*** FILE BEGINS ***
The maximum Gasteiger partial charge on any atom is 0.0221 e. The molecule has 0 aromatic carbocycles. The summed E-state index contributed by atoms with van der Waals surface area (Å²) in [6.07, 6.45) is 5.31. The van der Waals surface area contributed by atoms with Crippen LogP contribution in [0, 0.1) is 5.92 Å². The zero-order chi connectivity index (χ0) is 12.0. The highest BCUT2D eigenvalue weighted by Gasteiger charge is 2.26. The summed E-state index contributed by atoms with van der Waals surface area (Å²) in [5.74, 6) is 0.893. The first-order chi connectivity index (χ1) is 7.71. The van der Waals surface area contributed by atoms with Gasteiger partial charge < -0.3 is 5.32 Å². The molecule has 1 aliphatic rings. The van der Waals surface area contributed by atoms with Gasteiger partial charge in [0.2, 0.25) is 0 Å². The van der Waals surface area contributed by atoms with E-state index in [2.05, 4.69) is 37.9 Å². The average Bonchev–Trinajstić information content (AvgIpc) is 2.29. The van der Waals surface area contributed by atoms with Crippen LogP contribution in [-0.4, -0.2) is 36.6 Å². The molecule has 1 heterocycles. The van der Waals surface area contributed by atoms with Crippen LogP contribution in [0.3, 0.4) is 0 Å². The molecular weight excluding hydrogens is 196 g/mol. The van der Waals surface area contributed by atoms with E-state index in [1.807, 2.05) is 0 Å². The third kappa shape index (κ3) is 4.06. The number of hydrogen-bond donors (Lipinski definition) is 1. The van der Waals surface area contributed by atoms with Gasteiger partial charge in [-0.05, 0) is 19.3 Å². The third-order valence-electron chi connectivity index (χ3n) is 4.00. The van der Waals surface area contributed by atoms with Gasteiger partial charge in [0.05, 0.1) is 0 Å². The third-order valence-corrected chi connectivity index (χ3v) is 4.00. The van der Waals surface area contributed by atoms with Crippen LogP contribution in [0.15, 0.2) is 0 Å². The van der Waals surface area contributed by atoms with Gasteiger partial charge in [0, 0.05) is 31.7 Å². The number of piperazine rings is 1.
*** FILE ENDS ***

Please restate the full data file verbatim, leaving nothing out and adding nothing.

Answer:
The maximum Gasteiger partial charge on any atom is 0.0221 e. The molecule has 0 aromatic carbocycles. The summed E-state index contributed by atoms with van der Waals surface area (Å²) in [6.07, 6.45) is 5.31. The van der Waals surface area contributed by atoms with Crippen LogP contribution in [0, 0.1) is 5.92 Å². The zero-order chi connectivity index (χ0) is 12.0. The highest BCUT2D eigenvalue weighted by Gasteiger charge is 2.26. The summed E-state index contributed by atoms with van der Waals surface area (Å²) in [5.74, 6) is 0.893. The first-order chi connectivity index (χ1) is 7.71. The van der Waals surface area contributed by atoms with Gasteiger partial charge < -0.3 is 5.32 Å². The molecule has 1 aliphatic rings. The van der Waals surface area contributed by atoms with Gasteiger partial charge in [0.2, 0.25) is 0 Å². The van der Waals surface area contributed by atoms with E-state index in [2.05, 4.69) is 37.9 Å². The average Bonchev–Trinajstić information content (AvgIpc) is 2.29. The van der Waals surface area contributed by atoms with Crippen LogP contribution in [-0.4, -0.2) is 36.6 Å². The molecule has 1 heterocycles. The van der Waals surface area contributed by atoms with Crippen LogP contribution in [0.3, 0.4) is 0 Å². The molecular weight excluding hydrogens is 196 g/mol. The van der Waals surface area contributed by atoms with E-state index in [1.807, 2.05) is 0 Å². The third kappa shape index (κ3) is 4.06. The number of hydrogen-bond donors (Lipinski definition) is 1. The van der Waals surface area contributed by atoms with Gasteiger partial charge in [-0.05, 0) is 19.3 Å². The third-order valence-electron chi connectivity index (χ3n) is 4.00. The van der Waals surface area contributed by atoms with Gasteiger partial charge in [0.05, 0.1) is 0 Å². The third-order valence-corrected chi connectivity index (χ3v) is 4.00. The van der Waals surface area contributed by atoms with Crippen LogP contribution in [0.15, 0.2) is 0 Å². The van der Waals surface area contributed by atoms with Gasteiger partial charge in [0, 0.05) is 31.7 Å². The number of piperazine rings is 1.